Latest Update (as at 30/1/11):

Location: London. Back.

Total Distance Cycled: 10,325km
Days Biking: 140
Longest Day: 174km (2/12/10)

Saturday 19 June 2010


Since Liz´s last post, we´ve been getting high.  Really high, man.  Nothing illegal - we haven´t even resorted to the all pervasive cheek pouches of coca leaves to alleviate the symptoms that come with higher altitudes.  No, it´s just been all about climbing on our trusty steeds.  Up and up and up.  And then more up.  We even crossed the Tropic of Capricorn, which had us reaching for our Geography textbooks.  Yesterday, as the last vestiges of daylight disappeared, we descended into Abra Pampa (altitude: 3454m) - or to those of a statistical/geographical bent, just a little further above sea level than Ben Nevis, Snowdon and Scafell Pike stacked on top of each other.

We knew yesterday would be a big one.  In fact, we reckoned on it possibly being the toughest day of our trip.  But I don´t think either of us quite reckoned on what was in store.
The previous day, we had ´walked the course´ from Humahuaca to Abra Pampa with the aid of a nice big comfortable bus.  This was partly for research purposes, and partly to make constructive use of an acclimatisation day that we had awarded ourselves.  Actually, there wasn´t a lot of choice - I was feeling about as much use to a bicycle as a haddock, with aching head and woozy brain from the climb to Humahuaca, so we had delayed our climb by a day.  No point in taking on a challenge like yesterday when you´re not 100%.

That it had taken over an hour and a half to cover the 84km of ground, even with one of the kamikaze Balut bus drivers at the wheel, told us it would be - as the Australians would say - ´a big ask´.  So we left Humahuaca well before the sun had gained its full daytime furnace-like strength, and began pedalling.  Even before we were out of town, we realised that first gear would become still more of a friend than on recent climbs.  The day´s task meant 58km of climbing from just under 3000m to a peak of 3780m, before a 25km coast down to Abra Pampa.

The experts reckon that as of 2500m, altitude becomes an issue for some, and from 3200m onwards 75% of humans are affected somewhat.  We were no exceptions, but fortunately the prospect of spending a sub-zero night in the tent anywhere short of Abra Pampa was incentive enough to keep us going, despite aching heads, lungs and legs.  We had known it would be a long grind, in strong sun, and with fully laden bikes.  The factors we had not reckoned on were: 1. a ripping headwind all day long; 2. clouds of dust blown into our faces by the aforementioned factor no.1; and 3. just how deceptive the view from a bus window can turn out to be.  It all made for a heady combination.  At one point, the wind gusted so hard whilst we were plodding through a sinuous canyon section that Liz was neatly blown 180 degrees from one side of the road to the other and ended up facing downhill just to stay on the bike.  Another time, we had to stop dead and shield our eyes like moles emerging from a hole, for a particularly dusty gust to pass.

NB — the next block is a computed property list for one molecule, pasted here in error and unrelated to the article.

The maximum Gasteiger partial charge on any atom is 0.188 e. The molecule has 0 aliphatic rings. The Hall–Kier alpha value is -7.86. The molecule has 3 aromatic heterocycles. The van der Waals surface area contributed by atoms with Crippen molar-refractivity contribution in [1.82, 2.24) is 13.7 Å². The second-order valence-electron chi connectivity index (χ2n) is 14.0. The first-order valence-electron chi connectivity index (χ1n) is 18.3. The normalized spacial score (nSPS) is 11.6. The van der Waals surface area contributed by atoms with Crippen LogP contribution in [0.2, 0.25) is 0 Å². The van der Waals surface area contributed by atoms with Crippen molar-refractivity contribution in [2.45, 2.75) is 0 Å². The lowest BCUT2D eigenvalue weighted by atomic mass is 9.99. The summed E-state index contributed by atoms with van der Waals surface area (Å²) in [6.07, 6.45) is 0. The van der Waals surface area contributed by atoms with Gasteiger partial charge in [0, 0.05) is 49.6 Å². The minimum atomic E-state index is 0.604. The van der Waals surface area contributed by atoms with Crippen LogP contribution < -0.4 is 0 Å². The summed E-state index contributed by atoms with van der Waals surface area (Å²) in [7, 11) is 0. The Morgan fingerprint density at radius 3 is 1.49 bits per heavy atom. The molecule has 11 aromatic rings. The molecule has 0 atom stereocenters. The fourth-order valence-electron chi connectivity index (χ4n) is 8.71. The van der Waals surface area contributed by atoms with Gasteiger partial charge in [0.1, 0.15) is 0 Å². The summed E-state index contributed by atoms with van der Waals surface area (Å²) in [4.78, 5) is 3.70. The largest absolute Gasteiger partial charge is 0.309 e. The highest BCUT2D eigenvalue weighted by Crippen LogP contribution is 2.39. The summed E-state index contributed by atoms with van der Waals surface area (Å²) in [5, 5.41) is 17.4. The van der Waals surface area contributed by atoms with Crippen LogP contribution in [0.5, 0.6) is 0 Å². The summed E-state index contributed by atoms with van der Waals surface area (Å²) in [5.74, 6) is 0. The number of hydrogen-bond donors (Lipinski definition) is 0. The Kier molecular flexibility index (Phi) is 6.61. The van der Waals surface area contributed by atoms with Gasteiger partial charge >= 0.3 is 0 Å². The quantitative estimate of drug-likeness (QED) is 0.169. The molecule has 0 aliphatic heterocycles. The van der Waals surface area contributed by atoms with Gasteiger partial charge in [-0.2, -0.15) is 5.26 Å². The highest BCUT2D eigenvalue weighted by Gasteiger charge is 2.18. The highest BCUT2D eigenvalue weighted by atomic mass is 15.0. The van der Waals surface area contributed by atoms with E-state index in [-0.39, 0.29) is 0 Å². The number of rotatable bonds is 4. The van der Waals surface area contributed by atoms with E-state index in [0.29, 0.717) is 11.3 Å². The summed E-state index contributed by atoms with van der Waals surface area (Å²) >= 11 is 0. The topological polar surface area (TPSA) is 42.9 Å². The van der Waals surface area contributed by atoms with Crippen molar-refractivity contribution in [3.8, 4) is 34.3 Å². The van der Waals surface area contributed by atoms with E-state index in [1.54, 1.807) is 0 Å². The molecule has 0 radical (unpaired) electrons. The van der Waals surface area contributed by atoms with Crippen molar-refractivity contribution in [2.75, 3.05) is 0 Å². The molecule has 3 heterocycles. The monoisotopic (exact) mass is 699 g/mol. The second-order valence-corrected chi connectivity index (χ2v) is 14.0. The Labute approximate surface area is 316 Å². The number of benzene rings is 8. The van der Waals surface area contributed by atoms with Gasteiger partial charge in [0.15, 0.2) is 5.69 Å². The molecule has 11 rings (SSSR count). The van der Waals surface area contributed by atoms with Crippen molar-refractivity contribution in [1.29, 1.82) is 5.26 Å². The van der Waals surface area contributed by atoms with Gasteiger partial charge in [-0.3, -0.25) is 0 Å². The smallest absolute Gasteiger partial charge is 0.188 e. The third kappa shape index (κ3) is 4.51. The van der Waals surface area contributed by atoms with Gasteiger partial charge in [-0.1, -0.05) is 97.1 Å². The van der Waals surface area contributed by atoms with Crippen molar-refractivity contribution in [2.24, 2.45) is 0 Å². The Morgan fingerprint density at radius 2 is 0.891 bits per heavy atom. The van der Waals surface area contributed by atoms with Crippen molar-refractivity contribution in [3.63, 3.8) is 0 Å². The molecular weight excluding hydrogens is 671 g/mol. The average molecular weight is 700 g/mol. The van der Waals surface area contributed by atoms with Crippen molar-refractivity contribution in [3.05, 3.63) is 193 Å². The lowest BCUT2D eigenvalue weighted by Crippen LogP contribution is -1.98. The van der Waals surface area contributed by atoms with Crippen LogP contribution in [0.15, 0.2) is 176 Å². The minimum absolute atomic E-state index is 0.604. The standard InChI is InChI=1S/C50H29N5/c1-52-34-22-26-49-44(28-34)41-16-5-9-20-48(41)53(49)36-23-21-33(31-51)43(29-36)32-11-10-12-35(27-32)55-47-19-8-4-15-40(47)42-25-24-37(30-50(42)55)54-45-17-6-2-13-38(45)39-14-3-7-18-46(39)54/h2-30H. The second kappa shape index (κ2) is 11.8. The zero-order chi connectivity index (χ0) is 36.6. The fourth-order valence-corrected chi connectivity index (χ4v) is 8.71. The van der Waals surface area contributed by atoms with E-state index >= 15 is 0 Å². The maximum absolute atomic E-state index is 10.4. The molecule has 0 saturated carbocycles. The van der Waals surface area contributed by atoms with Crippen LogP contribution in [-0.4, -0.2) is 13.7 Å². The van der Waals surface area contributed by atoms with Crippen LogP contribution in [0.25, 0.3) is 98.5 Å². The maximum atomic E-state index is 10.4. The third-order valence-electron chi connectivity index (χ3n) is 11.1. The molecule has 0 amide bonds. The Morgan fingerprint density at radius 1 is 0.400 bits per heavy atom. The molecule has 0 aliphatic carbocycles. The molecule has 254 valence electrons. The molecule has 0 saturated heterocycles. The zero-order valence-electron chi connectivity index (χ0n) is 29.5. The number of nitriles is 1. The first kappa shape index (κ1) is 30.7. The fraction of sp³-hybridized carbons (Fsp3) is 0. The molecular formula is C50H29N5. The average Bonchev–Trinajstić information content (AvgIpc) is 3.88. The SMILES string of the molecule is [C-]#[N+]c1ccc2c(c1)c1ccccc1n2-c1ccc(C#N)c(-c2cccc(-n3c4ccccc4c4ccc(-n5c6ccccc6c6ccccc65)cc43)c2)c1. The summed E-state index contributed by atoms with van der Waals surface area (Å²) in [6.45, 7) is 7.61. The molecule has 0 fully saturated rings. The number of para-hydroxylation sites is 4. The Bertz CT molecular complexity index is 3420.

We stopped for lunch at the 34km mark, sitting munching our slightly stale sardine sandwiches outside a bus stop in baking sun whilst two of the Pampa Azul (population: 30) village elders made incisive comments about our task.  "Oooh, it´s a big climb... the worst is still ahead... you´re bound to suffer from the altitude", etc.  Four hours of climbing in the morning had already left its mark on us, and we set off with legs not exactly warming to the task of the same again.  It´s funny, however, how in the lower moments, something has always happened to raise morale.  This time, shortly after leaving Pampa Azul, and just as we were passing a sequence of small iced waterfalls clinging to the shadowy cliffside, I looked back and saw two familiar faces gaining on us - on bikes.

We had met Fernando and Lorena two evenings previously in Humahuaca - wierdly, the first long distance cyclists we had encountered since leaving Cruz del Eje.  Natives of Mendoza, they had started their trip in Tucuman.  It soon became clear that by working as a peloton of four, taking it in turns to break the wind at the front, we could keep both our pace and spirits up.  We soon emerged from the the morning´s steep, craggy, wind-funnelling gorges and onto an open upward sloping plane.  There was a layer of cloud/dust cover ahead of us, which became more pronounced as we went, but we probably surprised even ourselves by how we all willed each other through the next 20km.  Not a sniff of downhill, and a headwind that just wouldn´t let up, but finally at 5pm we reached the metropolis of Tres Cruces.